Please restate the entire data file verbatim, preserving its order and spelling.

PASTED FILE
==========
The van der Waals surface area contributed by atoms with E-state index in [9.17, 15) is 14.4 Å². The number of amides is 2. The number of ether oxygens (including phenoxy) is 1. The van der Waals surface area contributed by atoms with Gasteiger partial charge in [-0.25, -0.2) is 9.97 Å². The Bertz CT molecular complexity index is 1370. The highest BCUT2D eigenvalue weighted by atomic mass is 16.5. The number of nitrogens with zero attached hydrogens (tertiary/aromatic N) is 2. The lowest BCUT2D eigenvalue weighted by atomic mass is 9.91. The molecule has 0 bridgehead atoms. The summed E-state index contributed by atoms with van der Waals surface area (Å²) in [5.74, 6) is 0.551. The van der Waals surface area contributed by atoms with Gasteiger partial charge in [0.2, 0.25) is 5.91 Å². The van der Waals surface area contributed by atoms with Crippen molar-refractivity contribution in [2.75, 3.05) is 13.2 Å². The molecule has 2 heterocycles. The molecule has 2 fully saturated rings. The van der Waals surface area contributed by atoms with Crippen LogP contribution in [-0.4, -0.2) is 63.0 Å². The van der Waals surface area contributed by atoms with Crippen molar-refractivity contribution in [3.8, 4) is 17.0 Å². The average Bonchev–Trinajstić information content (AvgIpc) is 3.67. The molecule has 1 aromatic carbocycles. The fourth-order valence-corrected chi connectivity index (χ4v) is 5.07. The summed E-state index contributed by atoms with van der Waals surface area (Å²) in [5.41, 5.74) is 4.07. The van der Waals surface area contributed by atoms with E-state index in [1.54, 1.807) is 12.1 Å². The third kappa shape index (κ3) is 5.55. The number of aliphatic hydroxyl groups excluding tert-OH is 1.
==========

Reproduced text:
The van der Waals surface area contributed by atoms with E-state index in [9.17, 15) is 14.4 Å². The number of amides is 2. The number of ether oxygens (including phenoxy) is 1. The van der Waals surface area contributed by atoms with Gasteiger partial charge in [-0.25, -0.2) is 9.97 Å². The Bertz CT molecular complexity index is 1370. The highest BCUT2D eigenvalue weighted by atomic mass is 16.5. The number of nitrogens with zero attached hydrogens (tertiary/aromatic N) is 2. The lowest BCUT2D eigenvalue weighted by atomic mass is 9.91. The molecule has 0 bridgehead atoms. The summed E-state index contributed by atoms with van der Waals surface area (Å²) in [5.74, 6) is 0.551. The van der Waals surface area contributed by atoms with Gasteiger partial charge in [0.2, 0.25) is 5.91 Å². The van der Waals surface area contributed by atoms with Crippen molar-refractivity contribution in [2.75, 3.05) is 13.2 Å². The molecule has 2 heterocycles. The molecule has 2 fully saturated rings. The van der Waals surface area contributed by atoms with Crippen LogP contribution in [-0.4, -0.2) is 63.0 Å². The van der Waals surface area contributed by atoms with Crippen molar-refractivity contribution in [3.8, 4) is 17.0 Å². The average Bonchev–Trinajstić information content (AvgIpc) is 3.67. The molecule has 1 aromatic carbocycles. The fourth-order valence-corrected chi connectivity index (χ4v) is 5.07. The summed E-state index contributed by atoms with van der Waals surface area (Å²) in [5.41, 5.74) is 4.07. The van der Waals surface area contributed by atoms with E-state index in [1.54, 1.807) is 12.1 Å². The third kappa shape index (κ3) is 5.55. The number of aliphatic hydroxyl groups excluding tert-OH is 1.